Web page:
I thought I had unearthed something radical. As I worked on essay 1799 on 峰 (peak, mountaintop; ridge), I realized that this kanji had both a kun-yomi of ぶ and an on-yomi of ブ, both non-Joyo. Can one kanji really have a kun-yomi and on-yomi that match? In the words of George Costanza, worlds are colliding!
I asked my proofreader whether my dictionaries (the source of my yomi information) could have been wrong.
In response, he showed me a few instances in which temple names incorporated 峰 with the yomi of ブ.
Yes, but were we seeing ぶ or ブ in those names? And had he understood my question? I checked with him.
He said nothing further about it.
I had thought he would leap to his feet or fall to the floor in wonderment, depending on his position when reading what I wrote. He had apparently done neither.
I finally said that I had an unresolved feeling about the issue. Wasn't it a huge deal that both ぶ and ブ apparently existed as yomi of 峰?
No, he said at last. This happens from time to time. "In fact, the border of on- and kun-yomi can be quite obscure for some terms. The Japanese term うま, which is the kun-yomi for 馬 (horse), is said to come from the on-yomi マ (Mandarin reading: mǎ). In the same way, うめ (梅: plum) comes from the on-yomi メ (Mandarin: méi). For those kanji, the kun-yomi aren't technically 'native Japanese terms.'"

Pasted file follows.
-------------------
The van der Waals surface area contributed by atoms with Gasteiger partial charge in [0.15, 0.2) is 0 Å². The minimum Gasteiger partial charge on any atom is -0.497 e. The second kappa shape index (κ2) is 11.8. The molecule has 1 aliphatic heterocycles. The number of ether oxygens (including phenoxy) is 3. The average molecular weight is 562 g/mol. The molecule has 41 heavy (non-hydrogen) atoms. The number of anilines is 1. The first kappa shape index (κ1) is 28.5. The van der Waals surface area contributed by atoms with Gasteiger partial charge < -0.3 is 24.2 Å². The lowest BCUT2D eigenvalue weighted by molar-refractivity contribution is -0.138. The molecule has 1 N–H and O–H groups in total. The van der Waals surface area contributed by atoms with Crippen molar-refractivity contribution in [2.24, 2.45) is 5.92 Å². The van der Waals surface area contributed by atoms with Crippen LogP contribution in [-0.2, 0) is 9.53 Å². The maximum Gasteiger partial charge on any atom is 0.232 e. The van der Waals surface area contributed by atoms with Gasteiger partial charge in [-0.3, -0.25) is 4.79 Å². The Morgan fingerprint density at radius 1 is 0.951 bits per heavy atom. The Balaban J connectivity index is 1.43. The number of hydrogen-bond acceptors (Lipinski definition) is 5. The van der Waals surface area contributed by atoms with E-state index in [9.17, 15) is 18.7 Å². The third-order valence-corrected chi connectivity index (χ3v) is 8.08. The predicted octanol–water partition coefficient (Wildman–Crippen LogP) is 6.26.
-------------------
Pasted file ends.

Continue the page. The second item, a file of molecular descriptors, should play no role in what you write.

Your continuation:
He added, "It's not such a big surprise for me that they match for 峰. Sorry for being a wet blanket."
I love when he uses that term. He does so fairly often because I frequently become excited about kanji matters that native speakers take for granted.
He directed me to a web page that lists kanji for which the on- and kun-yomi match. I've replicated the essential information here and have added the Henshall number, the primary definition of the character (regardless of whether it applies to both yomi), and green for non-Joyo yomi:
[To read the rest, just go to Joy o' Kanji!]
Causes Eve Kushner Supports
The Milo Foundation, Planned Parenthood, Doctors Without Borders, PCI, FINCA